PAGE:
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Buying a Car at Auction: 8 Things to Expect from Salvage Car Auctions

Posted on Categories Salvage

Every week, more than 12,000 vehicles are sold at auction in the UK. Buying a car at auction is an increasingly popular way to get a new auto. Do you know what to expect at a salvaged car auction?

Salvaged car auctions are a little bit different from regular auctions. If you plan to get a car this way, you can save lots of money on a great auto. But you’ll need to prepare yourself so you get a good deal that you won’t regret.

Wondering about buying at salvage auctions? In this guide, we’ll go over everything you need to know to proceed with confidence — keep reading to get prepared!

What Is a Salvage Auction?

The term “salvage” applies to a car that’s been in an accident or otherwise sustained damage.

If the insurer considers the car a loss due to the extent of damage, they’ll label the car “salvage.” Insurance companies often choose to auction these damaged cars off instead of scrapping them, so they can get the most possible money back.

However, this doesn’t mean that salvage vehicles are a rip-off or a bad deal. It just means you need to know what you’re doing in order to get a good deal.

Salvage cars are damaged, and you’ll need to invest in the work (or do it yourself) that it takes to get them up and running again. However, if you make a good choice, you can get a car for much less than you’d have paid normally — even factoring in the cost of repairs.

What to Expect When Buying a Car at Auction

Let’s take a closer look at what you might encounter when shopping for cars at a salvage auction.

1. Set Your Price or Lose Money

When you’re buying cars at auction, it’s easy to get caught up in the thrill of the moment. When buying at a salvage auction, it’s especially easy to get caught up in what looks like a great deal.

These snap judgements can lead to a lot of lost money if you aren’t careful. To play it safe, set a price before you head to the auction. That’s the maximum amount you can spend: commit to not exceeding it.

You can check for online guides to what’s available at the auction, as well as reading the catalogue that you’ll get the day of. This might help you set your prices. Don’t forget to also find out what the buyers fees are so you can factor those into the price you set.

2. You Can’t Drive It Off the Lot

When buying a car at auction, most of the time, you can drive it home that same day. However, when you buy at a salvage auction, you can’t drive home that day even if the car can be driven. It’s not legal to drive a salvaged vehicle until you get it fixed.

The car might be running, but you’ll also need to repair it to get it street legal, so don’t buy a salvaged car if you need one right away. Prepare for the expense of getting the car towed to your home after you buy it.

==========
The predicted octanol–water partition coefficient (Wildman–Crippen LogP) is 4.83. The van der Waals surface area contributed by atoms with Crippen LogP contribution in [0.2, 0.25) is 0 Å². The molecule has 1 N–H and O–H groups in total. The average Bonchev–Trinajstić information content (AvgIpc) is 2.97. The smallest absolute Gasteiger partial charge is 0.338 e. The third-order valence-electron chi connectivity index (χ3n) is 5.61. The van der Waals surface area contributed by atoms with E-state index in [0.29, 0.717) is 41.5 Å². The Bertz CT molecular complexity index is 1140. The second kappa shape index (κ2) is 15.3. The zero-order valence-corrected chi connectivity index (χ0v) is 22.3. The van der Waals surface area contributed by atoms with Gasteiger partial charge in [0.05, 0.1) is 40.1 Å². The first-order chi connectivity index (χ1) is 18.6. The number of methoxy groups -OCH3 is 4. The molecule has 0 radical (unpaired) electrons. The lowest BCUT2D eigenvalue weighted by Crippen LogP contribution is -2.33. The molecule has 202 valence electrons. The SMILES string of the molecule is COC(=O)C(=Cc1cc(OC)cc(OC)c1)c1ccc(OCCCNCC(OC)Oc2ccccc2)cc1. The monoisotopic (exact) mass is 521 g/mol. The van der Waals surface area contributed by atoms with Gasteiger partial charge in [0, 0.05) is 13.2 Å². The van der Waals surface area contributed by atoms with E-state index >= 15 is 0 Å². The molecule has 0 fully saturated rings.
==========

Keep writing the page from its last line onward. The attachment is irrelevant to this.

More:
3. Not All Salvaged Cars Are Equal

Buying a salvaged car means looking at cars with many different levels of damage.

The worst of the salvaged vehicles will never be road-worthy again and should only be sold for scrap. Ideally, you won’t encounter any vehicles like this at the auction, but it’s not impossible.

Other cars might never be driven again, but have parts that you could reclaim to use in other cars. If you have specific parts you need, this can be a good way to get them. Otherwise, there’s no reason to buy a vehicle so badly damaged.

Finally, you have cars that can be repaired and driven. Among those, some have repair costs higher than the vehicle’s value. Others have repair costs that make up a large portion of the vehicle’s value, but don’t exceed it.

For the most part, you’ll want to look only at that last category of cars. It’s up to you to make the judgement as to which ones are worth repairing.

4. Not All Dealers Are Trustworthy

Not all salvaged cars are equal, and not all dealers of them are equal, either. While there are plenty of dealers you can trust, you also need to look out for the bad ones.

Look for a dealer with a long, steady track record of selling salvaged cars at auction. If you can’t find out any information about a dealer, there’s probably a reason why.

5. You’ll Need to Inspect the Car

Since you’re buying damaged goods, you need to inspect them yourself to see just how bad the damage is.

This requires some knowledge about cars in general, so you’ll know what to look for. It’s even better if you know about the specific make and model of the car you’re looking at.

When inspecting the car, pay close attention to the major visible parts of the car, like the windows, body, and upholstery. Try to check the tires, and any electrical components, too. Look for a car that you’ll be able to repair with a minimum of effort and expense.

Ready to Try Buying a Car at Auction in the UK?

Buying a car at auction might sound like a risk that’s not worth taking. But it can actually be very worthwhile, as long as you know what you’re getting into.

This is a good choice for someone who already has knowledge about cars, and some hands-on repair skills. If you can quickly assess damage and have certain makes and models you’re familiar with, buying a salvaged auto might be right for you.

Looking for a reputable dealer of salvaged cars? Learn more about our auto salvage here!